FPEDV ADVOCACY—2021 Legislative Session

During the annual 2021 Legislative Session, FPEDV engaged with state policymakers across the board to advance protections for victims of domestic violence across a number of fronts. Our efforts included dozens of calls with House and Senate leadership, committee chairs, bill sponsors and staff in both houses, as well as letters of support and white papers supporting legislative initiatives as they moved through the process. We also coordinated our advocacy efforts with the Department of Children & Families through weekly calls throughout the session. As a result, a number of bills passed this year to protect domestic violence survivors and their children.

A top priority for FPEDV, SB 68 (Senator Garcia) prevents the unlawful disclosure of certified domestic violence center locations, the personal identifying information of staff, volunteers and their immediate family members, and the names and locations of schools and day care facilities attended by the children of domestic violence center personnel. An associated bill, SB 70, establishes a first-degree misdemeanor for maliciously publishing, disseminating, or disclosing descriptive information or images that may identify the location of a certified domestic violence center. Violations are punishable by up to one year imprisonment and a $1,000 fine. A second or subsequent violation is a third-degree felony punishable by up to five years imprisonment and a $5,000 fine. Domestic Violence centers in Florida have experienced a number of instances of malicious disclosure of domestic violence shelter locations on social media platforms and in online community groups that threaten the safety and well-being of survivors, their children and front-line staff. Until now, law enforcement has been unable act because none of these behaviors is against the law. If signed by the Governor, SB 68 is effective upon becoming law and SB 70 is effective July 1, 2021.

Additional bills enacted this year include:

  • HB 141 (Representative Leek) creates a rebuttable presumption against parental responsibility and time[1]sharing for parents convicted of or have had adjudication withheld for a sexual offense if at the time of the offense the parent was 18 years of age or older and the victim was under 18 years of age or the parent believed the victim to be under 18 years of age. Currently, there is no blanket provision in Florida law prohibiting a person who has committed a sexual crime from exercising time-sharing with his or her minor child. The presumption against time-sharing may be rebutted if the court makes a specific finding in writing that the parent poses no significant risk of harm to the child and that time[1]sharing is in the best interest of the child. The bill also clarifies that if the presumption is rebutted, the court must consider all time-sharing factors set forth in statute. If signed by the Governor, the bill becomes effective July 1, 2021.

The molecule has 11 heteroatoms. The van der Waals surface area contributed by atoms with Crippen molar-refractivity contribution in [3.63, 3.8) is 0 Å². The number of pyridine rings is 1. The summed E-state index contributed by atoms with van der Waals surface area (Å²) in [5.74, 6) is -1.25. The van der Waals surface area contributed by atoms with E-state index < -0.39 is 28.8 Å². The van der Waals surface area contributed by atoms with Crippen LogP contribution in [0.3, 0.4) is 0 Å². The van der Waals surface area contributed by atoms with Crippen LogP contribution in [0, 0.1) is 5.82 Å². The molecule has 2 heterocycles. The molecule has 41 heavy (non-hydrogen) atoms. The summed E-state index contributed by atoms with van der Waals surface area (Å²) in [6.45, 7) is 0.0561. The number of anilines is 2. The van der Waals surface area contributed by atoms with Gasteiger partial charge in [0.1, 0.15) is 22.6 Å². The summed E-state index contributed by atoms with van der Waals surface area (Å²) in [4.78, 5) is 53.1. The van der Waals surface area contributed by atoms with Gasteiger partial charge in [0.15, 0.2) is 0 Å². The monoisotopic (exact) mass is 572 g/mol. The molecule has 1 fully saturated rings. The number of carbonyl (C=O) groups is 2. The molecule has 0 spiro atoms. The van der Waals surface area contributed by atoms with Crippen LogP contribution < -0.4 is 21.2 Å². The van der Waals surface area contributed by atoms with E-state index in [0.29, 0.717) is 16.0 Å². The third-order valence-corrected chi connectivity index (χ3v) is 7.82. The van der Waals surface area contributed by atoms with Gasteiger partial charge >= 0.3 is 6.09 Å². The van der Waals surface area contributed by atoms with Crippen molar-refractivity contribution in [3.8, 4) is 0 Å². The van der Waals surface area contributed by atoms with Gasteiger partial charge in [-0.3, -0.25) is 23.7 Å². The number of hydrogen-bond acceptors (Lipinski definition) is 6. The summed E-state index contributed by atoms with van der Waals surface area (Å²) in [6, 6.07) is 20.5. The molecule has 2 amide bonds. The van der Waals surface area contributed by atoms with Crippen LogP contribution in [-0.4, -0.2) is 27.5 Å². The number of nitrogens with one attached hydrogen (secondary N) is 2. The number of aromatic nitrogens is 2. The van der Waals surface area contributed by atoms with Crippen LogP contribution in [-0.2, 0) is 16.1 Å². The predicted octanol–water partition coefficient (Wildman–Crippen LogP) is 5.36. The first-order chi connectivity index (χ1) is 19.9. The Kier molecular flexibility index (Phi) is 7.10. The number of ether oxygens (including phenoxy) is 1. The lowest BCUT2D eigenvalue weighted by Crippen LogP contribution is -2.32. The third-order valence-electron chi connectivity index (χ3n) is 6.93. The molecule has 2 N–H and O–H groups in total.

• HB 583 (Representative Joseph) makes it lawful for a person to intercept and record a communication received in violation of an active temporary or final injunction for repeat violence, sexual violence, dating violence, stalking, domestic violence, or any other court-imposed prohibition of conduct. The bill allows the recipient to provide the recording to law enforcement, an attorney, or a court for the limited purpose of proving a violation of an injunction or court order, and only if the subject of the injunction or court order has been served or is otherwise on notice that the conduct is prohibited. Subject to the Governor’s veto powers, the effective date of this bill is July 1, 2021.
  • HB 921 (Representative Snyder) modernizes the crime of written threats to apply to online messaging and social media. The bill prohibits posting or transmitting a written threat to kill or do bodily harm to another person online or in any manner by which it may be viewed by another person. The bill expands the scope of current law to also criminalize publicly posting a threat online, even if it is not specifically sent to or received by the person who is the subject of the threat. In addition, the legislation prohibits cyberstalking directed at or pertaining to a specific person that causes that person substantial emotional distress and serves no legitimate purpose. The bill clarifies that social media posts and communications to third parties can serve as the basis for a cyberstalking conviction or injunction. The bill is effective October 1, 2021, if signed by the Governor.
  • HB 1231 (Representative Melo) amends current law to recognize that domestic violence is a significant public health threat that has adverse physical, emotional, and financial impact on Florida families. The bill also adds nonresidential outreach services to the list of minimum services a certified domestic violence center must provide. It clarifies current law to require certified domestic violence centers to obtain public and private funding of at least 25 percent of the amount of funding the center receives from the Domestic Violence Trust Fund. In addition, the bill permits certified domestic violence centers to carry forward, from one fiscal year to the next, unexpended state funds in a cumulative amount not to exceed eight percent of their total contract with DCF. The bill requires DCF to certify and monitor Batterers’ Intervention Programs and allows BIPs to use a cognitive behavioral model or a psychoeducational model in its program content. If approved by the Governor, these provisions take effect July 1, 2021.